Alibi V.28 No.39 • Sept 26-Oct 2, 2019 

Newscity

State Considers Free Tuition

The News Monkey

A new proposal would remove tuition and fees for local undergraduate and community college students in New Mexico.

The Associated Press reports that Governor Michelle Lujan Grisham proposed that the state general fund be used to cover tuition costs for some local students who have not already been covered by federal scholarships and local lottery proceeds. “By making college significantly more accessible to New Mexicans of every income, of every background, of every age, we are putting students first,” Lujan Grisham said in a statement.

If the proposal is accepted, the state would spend an estimated $25 million to $35 million annually to cover tuition and fees at public colleges, universities and trade schools. Free tuition will be made available to in-state students with a high school or equivalency diploma who meet a minimum grade point average. It would also be available at continuing education programs for older students, but not for graduate studies.

Funds for the proposal would be provided by the state's general fund, which is expected to exceed annual spending commitments by about $900 million thanks to an oil production boom. Lujan Grisham says efforts to encourage applicants to seek federal student aid will help mitigate costs.

AG: Form Unit to Fight Domestic Terrorism

The state attorney general is proposing that a unit to battle domestic terrorism and cyber crime be created for New Mexico.

The Santa Fe New Mexican reports that Attorney General Hector Balderas wrote a letter to the Department of Finance and Administration earlier this month, arguing that a special task force trained in identifying domestic terrorist threats is needed amid nationwide concerns over mass shootings. Balderas also pointed out that the state's law enforcement agencies currently have no experts in the field of cyber crime.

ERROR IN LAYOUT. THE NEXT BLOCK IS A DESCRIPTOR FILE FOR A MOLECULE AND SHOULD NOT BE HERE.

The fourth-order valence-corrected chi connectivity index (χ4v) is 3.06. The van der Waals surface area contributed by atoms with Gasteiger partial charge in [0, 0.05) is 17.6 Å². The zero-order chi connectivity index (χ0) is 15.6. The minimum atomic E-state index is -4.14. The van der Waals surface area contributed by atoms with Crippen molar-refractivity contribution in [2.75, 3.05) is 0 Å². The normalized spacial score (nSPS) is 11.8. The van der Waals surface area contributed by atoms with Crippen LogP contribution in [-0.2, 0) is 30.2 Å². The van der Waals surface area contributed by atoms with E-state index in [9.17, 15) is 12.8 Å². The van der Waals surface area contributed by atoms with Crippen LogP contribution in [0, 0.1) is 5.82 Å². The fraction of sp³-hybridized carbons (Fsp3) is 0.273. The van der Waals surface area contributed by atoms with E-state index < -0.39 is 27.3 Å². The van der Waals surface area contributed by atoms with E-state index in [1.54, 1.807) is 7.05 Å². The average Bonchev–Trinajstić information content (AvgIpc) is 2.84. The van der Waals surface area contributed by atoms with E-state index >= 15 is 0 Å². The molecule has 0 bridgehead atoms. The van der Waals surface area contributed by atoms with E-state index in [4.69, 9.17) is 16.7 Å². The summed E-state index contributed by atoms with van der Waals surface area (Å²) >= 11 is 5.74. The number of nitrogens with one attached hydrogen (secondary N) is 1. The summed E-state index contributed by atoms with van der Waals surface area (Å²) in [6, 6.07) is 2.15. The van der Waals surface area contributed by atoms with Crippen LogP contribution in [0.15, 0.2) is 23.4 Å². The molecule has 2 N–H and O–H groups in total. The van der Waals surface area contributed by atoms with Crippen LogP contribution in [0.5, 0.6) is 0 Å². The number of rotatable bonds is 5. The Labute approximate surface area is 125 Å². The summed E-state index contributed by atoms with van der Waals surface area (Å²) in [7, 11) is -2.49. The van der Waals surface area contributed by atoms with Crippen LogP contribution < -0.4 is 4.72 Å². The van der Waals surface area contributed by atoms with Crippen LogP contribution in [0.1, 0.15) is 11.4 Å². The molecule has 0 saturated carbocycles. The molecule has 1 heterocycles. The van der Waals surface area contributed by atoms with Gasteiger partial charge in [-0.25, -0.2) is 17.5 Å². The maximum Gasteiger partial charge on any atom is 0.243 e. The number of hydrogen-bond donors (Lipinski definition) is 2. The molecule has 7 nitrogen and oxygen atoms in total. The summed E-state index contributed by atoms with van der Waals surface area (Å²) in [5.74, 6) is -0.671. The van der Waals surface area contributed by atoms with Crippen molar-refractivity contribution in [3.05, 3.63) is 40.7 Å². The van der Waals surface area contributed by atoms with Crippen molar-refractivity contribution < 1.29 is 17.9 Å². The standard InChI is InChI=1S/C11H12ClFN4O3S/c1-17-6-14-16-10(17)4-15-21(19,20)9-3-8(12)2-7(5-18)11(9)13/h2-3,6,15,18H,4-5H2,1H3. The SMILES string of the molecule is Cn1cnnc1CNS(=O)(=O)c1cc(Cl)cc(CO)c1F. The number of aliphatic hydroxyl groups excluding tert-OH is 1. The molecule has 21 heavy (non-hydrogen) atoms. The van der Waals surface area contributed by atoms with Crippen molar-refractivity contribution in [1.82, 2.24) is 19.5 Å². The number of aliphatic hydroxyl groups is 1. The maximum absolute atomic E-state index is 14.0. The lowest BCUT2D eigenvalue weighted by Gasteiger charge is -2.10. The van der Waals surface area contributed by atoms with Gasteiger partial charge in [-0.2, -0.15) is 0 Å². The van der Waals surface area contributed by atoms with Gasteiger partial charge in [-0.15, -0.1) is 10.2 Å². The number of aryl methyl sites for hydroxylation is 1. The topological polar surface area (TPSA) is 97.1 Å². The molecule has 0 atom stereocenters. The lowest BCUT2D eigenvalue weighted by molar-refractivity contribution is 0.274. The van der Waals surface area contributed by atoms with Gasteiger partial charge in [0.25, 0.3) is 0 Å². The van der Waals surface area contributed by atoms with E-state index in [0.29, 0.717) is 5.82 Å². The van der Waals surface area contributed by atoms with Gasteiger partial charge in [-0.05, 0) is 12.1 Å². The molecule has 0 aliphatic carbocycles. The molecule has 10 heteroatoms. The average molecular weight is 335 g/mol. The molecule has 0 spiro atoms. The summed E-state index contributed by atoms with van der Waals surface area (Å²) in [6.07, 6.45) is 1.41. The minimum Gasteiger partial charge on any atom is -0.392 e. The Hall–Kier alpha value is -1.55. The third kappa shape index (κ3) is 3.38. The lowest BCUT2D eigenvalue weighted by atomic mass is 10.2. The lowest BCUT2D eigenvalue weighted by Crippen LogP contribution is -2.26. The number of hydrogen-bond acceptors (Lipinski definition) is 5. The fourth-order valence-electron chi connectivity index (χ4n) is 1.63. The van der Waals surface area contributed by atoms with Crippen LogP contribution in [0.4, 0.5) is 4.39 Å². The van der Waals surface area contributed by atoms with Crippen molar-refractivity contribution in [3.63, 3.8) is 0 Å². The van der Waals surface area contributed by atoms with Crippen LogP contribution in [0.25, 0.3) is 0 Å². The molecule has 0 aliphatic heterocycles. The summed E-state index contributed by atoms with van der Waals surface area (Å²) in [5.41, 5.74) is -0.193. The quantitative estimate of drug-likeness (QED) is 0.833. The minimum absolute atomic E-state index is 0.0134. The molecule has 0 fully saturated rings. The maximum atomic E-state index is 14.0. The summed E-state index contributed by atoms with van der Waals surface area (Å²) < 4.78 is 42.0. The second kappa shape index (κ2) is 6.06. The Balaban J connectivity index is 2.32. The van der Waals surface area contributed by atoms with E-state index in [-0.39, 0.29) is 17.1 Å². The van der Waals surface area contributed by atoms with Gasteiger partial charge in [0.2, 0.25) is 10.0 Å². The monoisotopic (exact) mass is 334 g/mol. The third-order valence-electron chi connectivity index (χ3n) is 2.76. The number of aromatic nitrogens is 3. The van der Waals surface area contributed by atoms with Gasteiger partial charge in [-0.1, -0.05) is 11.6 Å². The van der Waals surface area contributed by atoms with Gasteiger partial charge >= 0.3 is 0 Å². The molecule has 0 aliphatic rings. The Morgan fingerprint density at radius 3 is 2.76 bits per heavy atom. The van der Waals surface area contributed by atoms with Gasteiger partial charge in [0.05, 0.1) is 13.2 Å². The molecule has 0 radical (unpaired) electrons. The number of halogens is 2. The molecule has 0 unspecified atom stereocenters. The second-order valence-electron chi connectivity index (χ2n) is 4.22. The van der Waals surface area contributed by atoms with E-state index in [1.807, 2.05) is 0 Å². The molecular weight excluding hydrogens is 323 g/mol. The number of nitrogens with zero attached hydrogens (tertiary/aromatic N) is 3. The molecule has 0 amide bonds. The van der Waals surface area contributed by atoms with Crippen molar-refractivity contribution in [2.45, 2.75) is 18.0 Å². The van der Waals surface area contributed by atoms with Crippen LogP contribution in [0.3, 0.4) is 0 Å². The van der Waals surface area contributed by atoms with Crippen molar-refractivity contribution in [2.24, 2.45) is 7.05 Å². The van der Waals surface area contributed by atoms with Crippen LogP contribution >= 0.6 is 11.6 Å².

The Attorney General's office has requested $534,100 to launch the unit, which would train law enforcement officers to identify potential threats to public officials and at public gathering places. It would also train officers to identify and investigate online threats. The Courts, Corrections and Justice interim committee will consider the proposal by November.

NM Courts Looking For Judges

State district courts are requesting funds to fill a number of vacant staff positions—including five judgeships—as they face a reported overload of work.

According to Santa Fe New Mexican, multiple district courts across the state say they are dealing with a shortage of district judges, district court staff and magistrate court staff. Earlier this month, the courts sent requests for funding to the Legislative Finance Committee and the Department of Finance and Administration.

The Santa Fe-based First District reportedly requested a $389,800 increase to its budget and an extra $330,000 to hire a new judge to “alleviate the caseload of the current judges and allow for more efficient and timely processing of cases.” The Albuquerque-based 2nd District has requested a $1.4 million increase to its budget and $703,200 for two new judges. Courts in the 3rd, 4th, 5th and 12th districts have also asked for more funding to hire staff.